Unemployment insurance generally replaces more than half of the lost net income of those who receive benefits, and the earnings of second earners in the household of the unemployed help to stabilize total household income. While the unemployed may not have access to formal lines of credit, they are often able to defer payments during part or all of their unemployment spells.
The situation is, of course, different in Europe where unemployment rates tend to rise during recessions but not to fall during a recovery. Cyclical unemployment there becomes long-term unemployment because of the adverse incentives in the European system of unemployment benefits and welfare payments.
Reform of the American unemployment system in the 's led to a decline in the rate of unemployment. One important aspect of those reforms was subjecting unemployment benefits to the personal income tax, a reform that obviously did not affect the poor who do not pay income tax. However, this measure did reduce the very high replacement rates that previously made it possible for some individuals in higher-income households to have more net income by being unemployed than by working.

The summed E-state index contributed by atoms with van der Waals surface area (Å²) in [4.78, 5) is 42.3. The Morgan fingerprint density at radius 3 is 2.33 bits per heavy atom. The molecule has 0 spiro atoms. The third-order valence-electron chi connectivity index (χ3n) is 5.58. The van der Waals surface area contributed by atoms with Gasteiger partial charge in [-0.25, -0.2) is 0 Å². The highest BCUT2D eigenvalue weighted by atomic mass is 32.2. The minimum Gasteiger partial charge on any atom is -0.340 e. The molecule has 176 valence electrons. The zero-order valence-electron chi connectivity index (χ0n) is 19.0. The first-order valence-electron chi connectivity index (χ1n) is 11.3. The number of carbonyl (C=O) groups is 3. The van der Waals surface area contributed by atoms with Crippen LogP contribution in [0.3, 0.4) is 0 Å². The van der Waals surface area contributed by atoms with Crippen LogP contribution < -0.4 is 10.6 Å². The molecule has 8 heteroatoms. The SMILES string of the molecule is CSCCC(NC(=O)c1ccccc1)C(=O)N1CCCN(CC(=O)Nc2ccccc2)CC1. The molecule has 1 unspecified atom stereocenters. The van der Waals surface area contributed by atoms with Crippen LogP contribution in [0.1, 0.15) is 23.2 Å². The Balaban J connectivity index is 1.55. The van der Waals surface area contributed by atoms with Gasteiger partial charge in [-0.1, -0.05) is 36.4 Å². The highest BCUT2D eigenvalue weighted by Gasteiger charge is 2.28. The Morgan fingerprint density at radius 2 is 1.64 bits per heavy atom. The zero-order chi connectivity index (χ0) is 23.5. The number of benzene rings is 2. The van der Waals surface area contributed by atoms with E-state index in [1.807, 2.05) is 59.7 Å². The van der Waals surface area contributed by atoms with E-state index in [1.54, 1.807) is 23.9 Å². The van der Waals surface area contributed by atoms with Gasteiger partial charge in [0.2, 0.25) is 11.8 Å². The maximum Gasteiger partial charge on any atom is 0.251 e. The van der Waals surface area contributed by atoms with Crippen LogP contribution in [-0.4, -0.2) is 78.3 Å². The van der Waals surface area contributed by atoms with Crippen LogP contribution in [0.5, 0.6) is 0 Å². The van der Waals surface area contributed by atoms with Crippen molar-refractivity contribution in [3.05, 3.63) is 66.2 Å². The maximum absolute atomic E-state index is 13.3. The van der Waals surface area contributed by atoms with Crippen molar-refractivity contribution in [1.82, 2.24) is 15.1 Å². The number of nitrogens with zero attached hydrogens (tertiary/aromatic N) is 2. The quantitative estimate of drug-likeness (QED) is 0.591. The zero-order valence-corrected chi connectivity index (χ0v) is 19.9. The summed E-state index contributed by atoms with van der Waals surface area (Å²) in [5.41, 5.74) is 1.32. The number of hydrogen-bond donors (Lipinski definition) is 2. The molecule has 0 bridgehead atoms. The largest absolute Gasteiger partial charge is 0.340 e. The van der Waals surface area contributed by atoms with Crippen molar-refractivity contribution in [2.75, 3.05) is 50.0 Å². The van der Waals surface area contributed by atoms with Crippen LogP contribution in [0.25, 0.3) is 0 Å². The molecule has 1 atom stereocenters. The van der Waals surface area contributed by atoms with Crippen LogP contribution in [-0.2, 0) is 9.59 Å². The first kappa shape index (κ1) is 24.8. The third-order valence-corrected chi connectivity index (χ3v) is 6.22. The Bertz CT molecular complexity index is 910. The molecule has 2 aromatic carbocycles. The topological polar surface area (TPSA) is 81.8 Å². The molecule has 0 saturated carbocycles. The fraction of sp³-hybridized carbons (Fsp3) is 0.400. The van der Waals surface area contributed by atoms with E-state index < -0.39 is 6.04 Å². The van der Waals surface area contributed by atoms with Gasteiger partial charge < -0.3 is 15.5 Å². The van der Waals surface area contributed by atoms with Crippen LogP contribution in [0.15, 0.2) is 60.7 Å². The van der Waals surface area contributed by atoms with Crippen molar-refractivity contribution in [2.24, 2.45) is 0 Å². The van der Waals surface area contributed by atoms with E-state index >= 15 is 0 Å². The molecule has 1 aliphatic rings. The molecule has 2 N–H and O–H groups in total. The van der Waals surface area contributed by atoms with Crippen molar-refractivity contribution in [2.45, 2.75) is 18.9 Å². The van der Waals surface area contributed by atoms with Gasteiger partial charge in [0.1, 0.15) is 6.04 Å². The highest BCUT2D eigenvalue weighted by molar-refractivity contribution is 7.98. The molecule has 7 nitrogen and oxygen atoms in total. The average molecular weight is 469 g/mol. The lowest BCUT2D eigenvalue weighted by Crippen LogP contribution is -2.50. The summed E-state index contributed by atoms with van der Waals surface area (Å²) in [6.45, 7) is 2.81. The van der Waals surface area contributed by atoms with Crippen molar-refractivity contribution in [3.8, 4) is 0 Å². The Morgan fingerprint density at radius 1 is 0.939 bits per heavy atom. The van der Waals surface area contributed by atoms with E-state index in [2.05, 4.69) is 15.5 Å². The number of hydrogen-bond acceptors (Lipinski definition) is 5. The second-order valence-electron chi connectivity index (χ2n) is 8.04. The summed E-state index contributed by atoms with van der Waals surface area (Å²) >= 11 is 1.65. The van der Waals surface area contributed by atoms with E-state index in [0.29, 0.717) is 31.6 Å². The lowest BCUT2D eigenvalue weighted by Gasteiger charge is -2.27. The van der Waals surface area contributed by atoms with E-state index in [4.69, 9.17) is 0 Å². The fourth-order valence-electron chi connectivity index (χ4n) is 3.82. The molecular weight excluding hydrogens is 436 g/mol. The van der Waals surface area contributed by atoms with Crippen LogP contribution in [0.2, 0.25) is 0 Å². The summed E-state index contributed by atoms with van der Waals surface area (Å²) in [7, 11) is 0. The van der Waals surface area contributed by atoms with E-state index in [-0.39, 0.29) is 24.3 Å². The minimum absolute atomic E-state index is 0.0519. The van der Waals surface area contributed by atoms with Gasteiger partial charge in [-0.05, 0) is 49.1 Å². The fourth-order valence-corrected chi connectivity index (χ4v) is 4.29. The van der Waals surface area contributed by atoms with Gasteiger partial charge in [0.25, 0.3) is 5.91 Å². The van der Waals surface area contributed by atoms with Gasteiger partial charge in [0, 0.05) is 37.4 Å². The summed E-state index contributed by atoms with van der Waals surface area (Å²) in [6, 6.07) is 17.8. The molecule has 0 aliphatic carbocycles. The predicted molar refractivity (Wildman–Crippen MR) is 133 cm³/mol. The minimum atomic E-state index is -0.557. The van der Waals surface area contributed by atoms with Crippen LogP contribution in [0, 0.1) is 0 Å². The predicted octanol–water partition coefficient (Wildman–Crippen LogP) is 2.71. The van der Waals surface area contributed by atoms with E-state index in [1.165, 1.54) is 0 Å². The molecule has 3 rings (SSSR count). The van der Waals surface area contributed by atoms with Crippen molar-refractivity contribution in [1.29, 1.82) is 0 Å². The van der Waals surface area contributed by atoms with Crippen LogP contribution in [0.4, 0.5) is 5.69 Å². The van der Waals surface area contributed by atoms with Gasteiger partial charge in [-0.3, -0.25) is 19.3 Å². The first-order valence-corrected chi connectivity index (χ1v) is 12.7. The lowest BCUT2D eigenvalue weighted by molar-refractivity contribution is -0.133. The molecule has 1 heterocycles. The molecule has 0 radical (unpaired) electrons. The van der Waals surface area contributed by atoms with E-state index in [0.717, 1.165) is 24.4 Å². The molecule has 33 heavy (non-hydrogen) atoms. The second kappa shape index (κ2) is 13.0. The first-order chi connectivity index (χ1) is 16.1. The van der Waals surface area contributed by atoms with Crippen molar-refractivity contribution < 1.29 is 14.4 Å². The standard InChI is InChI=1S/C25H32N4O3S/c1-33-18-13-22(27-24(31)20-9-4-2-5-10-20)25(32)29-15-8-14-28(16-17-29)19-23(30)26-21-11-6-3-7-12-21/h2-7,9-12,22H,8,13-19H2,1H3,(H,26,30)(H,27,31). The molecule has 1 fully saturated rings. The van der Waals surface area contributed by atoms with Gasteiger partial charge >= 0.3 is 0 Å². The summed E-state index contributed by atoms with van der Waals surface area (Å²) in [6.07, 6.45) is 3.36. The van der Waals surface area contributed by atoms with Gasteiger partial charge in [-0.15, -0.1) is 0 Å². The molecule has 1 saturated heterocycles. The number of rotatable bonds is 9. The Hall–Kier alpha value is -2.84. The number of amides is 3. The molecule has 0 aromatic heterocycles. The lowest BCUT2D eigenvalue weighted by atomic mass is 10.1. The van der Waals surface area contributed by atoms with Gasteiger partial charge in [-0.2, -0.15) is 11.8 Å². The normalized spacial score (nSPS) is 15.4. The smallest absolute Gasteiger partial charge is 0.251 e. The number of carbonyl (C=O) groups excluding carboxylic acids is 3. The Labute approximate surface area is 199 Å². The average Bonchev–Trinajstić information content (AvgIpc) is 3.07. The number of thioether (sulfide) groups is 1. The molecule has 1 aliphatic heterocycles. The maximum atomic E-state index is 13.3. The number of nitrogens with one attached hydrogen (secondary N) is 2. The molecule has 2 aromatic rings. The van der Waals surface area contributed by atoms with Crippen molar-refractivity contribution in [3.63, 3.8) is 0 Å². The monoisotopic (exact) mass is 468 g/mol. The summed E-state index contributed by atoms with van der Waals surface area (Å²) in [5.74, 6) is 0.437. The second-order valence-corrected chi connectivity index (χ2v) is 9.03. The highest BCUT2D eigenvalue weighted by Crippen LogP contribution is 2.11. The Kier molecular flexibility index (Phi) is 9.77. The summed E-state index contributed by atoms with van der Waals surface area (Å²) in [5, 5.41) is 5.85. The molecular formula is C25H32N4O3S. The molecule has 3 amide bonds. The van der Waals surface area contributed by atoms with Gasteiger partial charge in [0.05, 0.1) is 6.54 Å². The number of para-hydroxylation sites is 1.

Lack of earning ability. The most commonly recognized reason for poverty in the United States is the inability of poor individuals to earn more than a very low hourly wage. This low earnings ability, is often attributed to inadequate schooling or training. It is clear that inadequate schooling can limit an individuals earning ability and that the obvious remedy is more or better schooling. Many economists and educators who are studying how to improve our educational system have concluded that decentralization and competition are essential.